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Majority of voters oppose potential pardons for Manafort, Cohen

After the conviction of President Donald Trump’s former campaign chairman, Paul Manafort, and the guilty plea of his former personal attorney, Michael Cohen, a new national poll indicates a majority of voters would oppose pardons for both men.

Trump has reportedly considered pardoning Manafort, who was convicted last week on bank fraud charges, and Cohen, who pleaded guilty to campaign finance violations. Manafort also faces another trial on separate charges in the District of Columbia. That trial is set to begin next week.

The new Morning Consult/Politico poll, which surveyed 1,564 registered voters on Aug. 23 and Aug. 24, found that the majority of voters don’t want Trump to pardon either man. The survey came after both Manafort’s conviction and Cohen’s guilty plea.

Opinion on Paul Manafort pardon

Six in 10 voters think it would be inappropriate for Trump to issue a pardon for Manafort. A slightly higher number, 62 percent, believe it would be inappropriate for Trump to pardon his former attorney, Cohen.

Trump has routinely expressed sympathy for Manafort, tweeting Wednesday that he feels “very badly” for him. “‘Justice’ took a 12 year old tax case, among other things, applied tremendous pressure on him and, unlike Michael Cohen, he refused to ‘break’ – make up stories in order to get a ‘deal.’ Such respect for a brave man!” the president tweeted.

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Cohen is another story. Trump has attacked Cohen in recent weeks as reports suggest Cohen may be cooperating with prosecutors in the Russia investigation.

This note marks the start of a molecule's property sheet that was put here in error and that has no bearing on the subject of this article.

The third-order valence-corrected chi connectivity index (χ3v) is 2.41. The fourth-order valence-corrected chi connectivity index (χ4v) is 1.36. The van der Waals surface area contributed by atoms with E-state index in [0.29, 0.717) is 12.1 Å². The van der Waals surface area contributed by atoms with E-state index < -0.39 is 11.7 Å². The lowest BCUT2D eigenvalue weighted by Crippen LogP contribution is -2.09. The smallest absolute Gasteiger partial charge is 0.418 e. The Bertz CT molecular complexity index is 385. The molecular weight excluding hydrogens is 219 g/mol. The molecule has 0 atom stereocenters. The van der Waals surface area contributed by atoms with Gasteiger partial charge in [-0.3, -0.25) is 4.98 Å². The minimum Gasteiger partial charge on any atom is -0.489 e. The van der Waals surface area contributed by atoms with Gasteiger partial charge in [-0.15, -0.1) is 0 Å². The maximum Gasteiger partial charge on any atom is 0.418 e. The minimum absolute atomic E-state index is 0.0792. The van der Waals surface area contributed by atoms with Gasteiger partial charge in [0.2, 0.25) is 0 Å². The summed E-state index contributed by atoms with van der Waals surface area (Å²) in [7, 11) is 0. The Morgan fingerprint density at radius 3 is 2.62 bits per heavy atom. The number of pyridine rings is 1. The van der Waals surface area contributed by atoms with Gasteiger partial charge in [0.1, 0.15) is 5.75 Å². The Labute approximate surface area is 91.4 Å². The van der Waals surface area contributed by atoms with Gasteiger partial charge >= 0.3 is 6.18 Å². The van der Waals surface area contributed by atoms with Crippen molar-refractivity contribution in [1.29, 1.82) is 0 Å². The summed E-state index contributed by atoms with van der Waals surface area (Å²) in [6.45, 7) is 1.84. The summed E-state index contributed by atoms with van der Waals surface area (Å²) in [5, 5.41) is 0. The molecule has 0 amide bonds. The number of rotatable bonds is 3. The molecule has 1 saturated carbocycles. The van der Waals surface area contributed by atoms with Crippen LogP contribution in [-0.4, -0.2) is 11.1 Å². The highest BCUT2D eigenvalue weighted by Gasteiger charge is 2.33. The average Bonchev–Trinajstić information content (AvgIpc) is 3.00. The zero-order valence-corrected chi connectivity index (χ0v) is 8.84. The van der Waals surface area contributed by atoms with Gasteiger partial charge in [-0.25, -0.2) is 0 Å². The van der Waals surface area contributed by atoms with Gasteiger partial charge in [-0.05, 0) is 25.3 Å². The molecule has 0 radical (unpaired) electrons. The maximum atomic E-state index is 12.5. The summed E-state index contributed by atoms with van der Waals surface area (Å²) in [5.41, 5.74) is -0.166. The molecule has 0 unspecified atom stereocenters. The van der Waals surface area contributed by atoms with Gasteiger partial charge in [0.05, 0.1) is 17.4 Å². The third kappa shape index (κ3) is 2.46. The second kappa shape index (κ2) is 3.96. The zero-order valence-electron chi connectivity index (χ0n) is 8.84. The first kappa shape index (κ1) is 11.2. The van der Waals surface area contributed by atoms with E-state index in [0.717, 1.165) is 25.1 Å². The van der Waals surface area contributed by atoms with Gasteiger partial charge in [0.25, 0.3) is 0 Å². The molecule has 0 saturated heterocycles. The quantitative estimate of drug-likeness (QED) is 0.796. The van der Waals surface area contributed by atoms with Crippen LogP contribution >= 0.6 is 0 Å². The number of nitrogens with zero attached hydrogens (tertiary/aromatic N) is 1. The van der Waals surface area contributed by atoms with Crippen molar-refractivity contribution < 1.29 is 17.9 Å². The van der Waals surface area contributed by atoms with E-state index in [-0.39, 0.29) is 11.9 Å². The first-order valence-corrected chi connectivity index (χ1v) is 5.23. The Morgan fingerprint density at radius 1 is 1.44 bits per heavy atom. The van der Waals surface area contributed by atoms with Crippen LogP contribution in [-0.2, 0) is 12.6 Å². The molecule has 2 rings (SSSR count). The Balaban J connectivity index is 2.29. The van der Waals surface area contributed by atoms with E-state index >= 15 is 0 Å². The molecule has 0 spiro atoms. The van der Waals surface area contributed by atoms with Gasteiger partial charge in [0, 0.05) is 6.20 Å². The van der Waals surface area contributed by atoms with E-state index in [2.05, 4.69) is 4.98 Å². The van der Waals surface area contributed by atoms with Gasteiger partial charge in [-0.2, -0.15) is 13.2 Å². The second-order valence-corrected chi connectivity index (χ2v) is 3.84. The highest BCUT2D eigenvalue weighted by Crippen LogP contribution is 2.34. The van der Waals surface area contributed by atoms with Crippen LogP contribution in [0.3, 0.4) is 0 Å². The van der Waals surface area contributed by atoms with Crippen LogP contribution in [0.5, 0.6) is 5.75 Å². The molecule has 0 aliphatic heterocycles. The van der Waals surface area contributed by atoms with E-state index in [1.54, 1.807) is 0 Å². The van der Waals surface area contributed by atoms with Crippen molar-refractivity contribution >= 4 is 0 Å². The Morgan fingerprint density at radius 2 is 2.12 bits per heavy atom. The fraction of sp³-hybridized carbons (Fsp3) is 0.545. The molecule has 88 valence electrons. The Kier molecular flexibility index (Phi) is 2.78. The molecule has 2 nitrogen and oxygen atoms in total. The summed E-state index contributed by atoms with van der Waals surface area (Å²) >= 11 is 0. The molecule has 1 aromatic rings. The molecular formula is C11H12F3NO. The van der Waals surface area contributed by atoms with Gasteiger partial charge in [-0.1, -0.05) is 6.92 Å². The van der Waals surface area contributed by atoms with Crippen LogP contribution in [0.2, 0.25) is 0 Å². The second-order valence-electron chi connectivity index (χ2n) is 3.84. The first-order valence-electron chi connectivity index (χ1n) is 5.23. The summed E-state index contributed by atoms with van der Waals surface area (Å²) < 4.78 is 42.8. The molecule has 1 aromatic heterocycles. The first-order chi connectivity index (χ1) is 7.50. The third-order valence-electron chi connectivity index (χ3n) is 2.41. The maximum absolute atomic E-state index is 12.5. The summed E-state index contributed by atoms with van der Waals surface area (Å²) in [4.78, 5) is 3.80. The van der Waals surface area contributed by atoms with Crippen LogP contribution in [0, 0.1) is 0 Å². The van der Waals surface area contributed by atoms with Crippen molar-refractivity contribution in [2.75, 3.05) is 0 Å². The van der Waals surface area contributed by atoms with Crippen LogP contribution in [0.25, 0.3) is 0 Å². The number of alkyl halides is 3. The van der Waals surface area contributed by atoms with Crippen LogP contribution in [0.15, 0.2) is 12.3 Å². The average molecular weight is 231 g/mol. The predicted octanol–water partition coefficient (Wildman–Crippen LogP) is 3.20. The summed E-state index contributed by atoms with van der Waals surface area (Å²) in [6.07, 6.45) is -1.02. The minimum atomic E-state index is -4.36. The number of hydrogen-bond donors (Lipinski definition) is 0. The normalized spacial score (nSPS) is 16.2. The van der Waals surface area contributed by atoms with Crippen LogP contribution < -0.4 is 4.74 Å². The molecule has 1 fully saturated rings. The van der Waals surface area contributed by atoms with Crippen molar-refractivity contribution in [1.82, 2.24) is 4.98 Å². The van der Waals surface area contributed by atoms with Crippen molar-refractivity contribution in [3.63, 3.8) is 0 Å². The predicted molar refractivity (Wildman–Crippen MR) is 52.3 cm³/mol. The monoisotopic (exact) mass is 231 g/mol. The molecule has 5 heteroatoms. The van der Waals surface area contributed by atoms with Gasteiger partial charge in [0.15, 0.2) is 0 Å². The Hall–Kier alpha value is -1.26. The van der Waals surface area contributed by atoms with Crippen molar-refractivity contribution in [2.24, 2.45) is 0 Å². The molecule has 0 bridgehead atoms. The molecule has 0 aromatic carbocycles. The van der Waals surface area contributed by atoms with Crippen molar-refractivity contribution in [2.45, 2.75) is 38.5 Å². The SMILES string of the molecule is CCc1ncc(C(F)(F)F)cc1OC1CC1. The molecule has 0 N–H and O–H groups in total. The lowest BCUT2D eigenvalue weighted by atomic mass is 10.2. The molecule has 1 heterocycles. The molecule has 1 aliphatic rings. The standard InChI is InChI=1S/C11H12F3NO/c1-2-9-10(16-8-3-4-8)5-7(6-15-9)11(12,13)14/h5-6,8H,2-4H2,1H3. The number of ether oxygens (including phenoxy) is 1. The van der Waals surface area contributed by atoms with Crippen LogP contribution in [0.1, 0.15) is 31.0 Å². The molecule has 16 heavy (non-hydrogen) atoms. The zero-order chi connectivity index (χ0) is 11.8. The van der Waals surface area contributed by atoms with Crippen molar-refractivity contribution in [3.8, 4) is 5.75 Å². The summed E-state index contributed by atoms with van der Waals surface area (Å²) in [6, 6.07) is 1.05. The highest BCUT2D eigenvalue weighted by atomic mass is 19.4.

When pollsters asked voters about Manafort and a potential pardon for him, more Republicans — 20 percent — said a pardon for him would be appropriate as compared to only 16 percent who said a pardon would be appropriate for Cohen. But a plurality of Republicans, 45 percent, said it would be inappropriate for the president to pardon Cohen, while a plurality — 42 percent — said they didn’t know or didn’t have an opinion on a Manafort pardon.

Opinion on Michael Cohen pardon

The same poll also surveyed voters about their views on impeachment. Forty-two percent said Congress should begin impeachment proceedings now as compared to the same amount who said Congress shouldn’t start impeachment proceedings.

A hefty partisan divide can be seen among opinions about impeachment. Among Democrats, 72 percent say Congress should begin the proceedings, while 82 percent of Republicans say Congress shouldn’t start impeachment proceedings.

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Among those surveyed, 45 percent said Manafort’s conviction and Cohen’s guilty plea will have no impact on their midterm vote, while 21 percent said it will have a large impact and 15 percent said it will have a small impact. Democrats, about 36 percent of them, were most likely to say it would, while 19 percent of Independents and 7 percent of Republicans said it would have an impact.

Among those who said it would have an impact, 60 percent said it would make them more likely to vote for Democrats. Half of independent voters said they would be more likely to vote for Democrats.


Chip Brownlee is a former political reporter, online content manager and webmaster at the Alabama Political Reporter. He is now a reporter at The Trace, a non-profit newsroom covering guns in America.

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